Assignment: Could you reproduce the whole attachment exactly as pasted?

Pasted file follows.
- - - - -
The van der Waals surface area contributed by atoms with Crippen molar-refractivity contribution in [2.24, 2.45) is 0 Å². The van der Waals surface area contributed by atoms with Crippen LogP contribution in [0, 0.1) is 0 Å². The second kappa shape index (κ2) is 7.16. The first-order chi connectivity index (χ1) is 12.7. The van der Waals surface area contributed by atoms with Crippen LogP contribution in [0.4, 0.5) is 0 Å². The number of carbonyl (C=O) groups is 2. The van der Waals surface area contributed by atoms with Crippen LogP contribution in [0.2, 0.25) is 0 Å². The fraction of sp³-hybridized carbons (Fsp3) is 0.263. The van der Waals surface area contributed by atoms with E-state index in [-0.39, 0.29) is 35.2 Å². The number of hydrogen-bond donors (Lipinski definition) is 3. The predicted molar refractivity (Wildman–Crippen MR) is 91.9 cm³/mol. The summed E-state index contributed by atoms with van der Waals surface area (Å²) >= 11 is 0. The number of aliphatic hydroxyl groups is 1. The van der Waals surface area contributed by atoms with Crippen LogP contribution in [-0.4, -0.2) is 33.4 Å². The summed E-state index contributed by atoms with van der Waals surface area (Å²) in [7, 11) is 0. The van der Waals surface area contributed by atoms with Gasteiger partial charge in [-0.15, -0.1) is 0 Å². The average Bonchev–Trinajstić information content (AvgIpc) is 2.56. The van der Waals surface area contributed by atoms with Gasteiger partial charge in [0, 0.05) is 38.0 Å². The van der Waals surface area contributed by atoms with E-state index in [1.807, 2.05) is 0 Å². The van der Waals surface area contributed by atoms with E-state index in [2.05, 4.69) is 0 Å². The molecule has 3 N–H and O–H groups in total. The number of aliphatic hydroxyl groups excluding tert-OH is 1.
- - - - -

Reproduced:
The van der Waals surface area contributed by atoms with Crippen molar-refractivity contribution in [2.24, 2.45) is 0 Å². The van der Waals surface area contributed by atoms with Crippen LogP contribution in [0, 0.1) is 0 Å². The second kappa shape index (κ2) is 7.16. The first-order chi connectivity index (χ1) is 12.7. The van der Waals surface area contributed by atoms with Crippen LogP contribution in [0.4, 0.5) is 0 Å². The number of carbonyl (C=O) groups is 2. The van der Waals surface area contributed by atoms with Crippen LogP contribution in [0.2, 0.25) is 0 Å². The fraction of sp³-hybridized carbons (Fsp3) is 0.263. The van der Waals surface area contributed by atoms with E-state index in [-0.39, 0.29) is 35.2 Å². The number of hydrogen-bond donors (Lipinski definition) is 3. The predicted molar refractivity (Wildman–Crippen MR) is 91.9 cm³/mol. The summed E-state index contributed by atoms with van der Waals surface area (Å²) >= 11 is 0. The number of aliphatic hydroxyl groups is 1. The van der Waals surface area contributed by atoms with Crippen LogP contribution in [-0.4, -0.2) is 33.4 Å². The summed E-state index contributed by atoms with van der Waals surface area (Å²) in [7, 11) is 0. The van der Waals surface area contributed by atoms with Gasteiger partial charge in [-0.15, -0.1) is 0 Å². The average Bonchev–Trinajstić information content (AvgIpc) is 2.56. The van der Waals surface area contributed by atoms with Gasteiger partial charge in [0, 0.05) is 38.0 Å². The van der Waals surface area contributed by atoms with E-state index in [1.807, 2.05) is 0 Å². The van der Waals surface area contributed by atoms with E-state index in [2.05, 4.69) is 0 Å². The molecule has 3 N–H and O–H groups in total. The number of aliphatic hydroxyl groups excluding tert-OH is 1.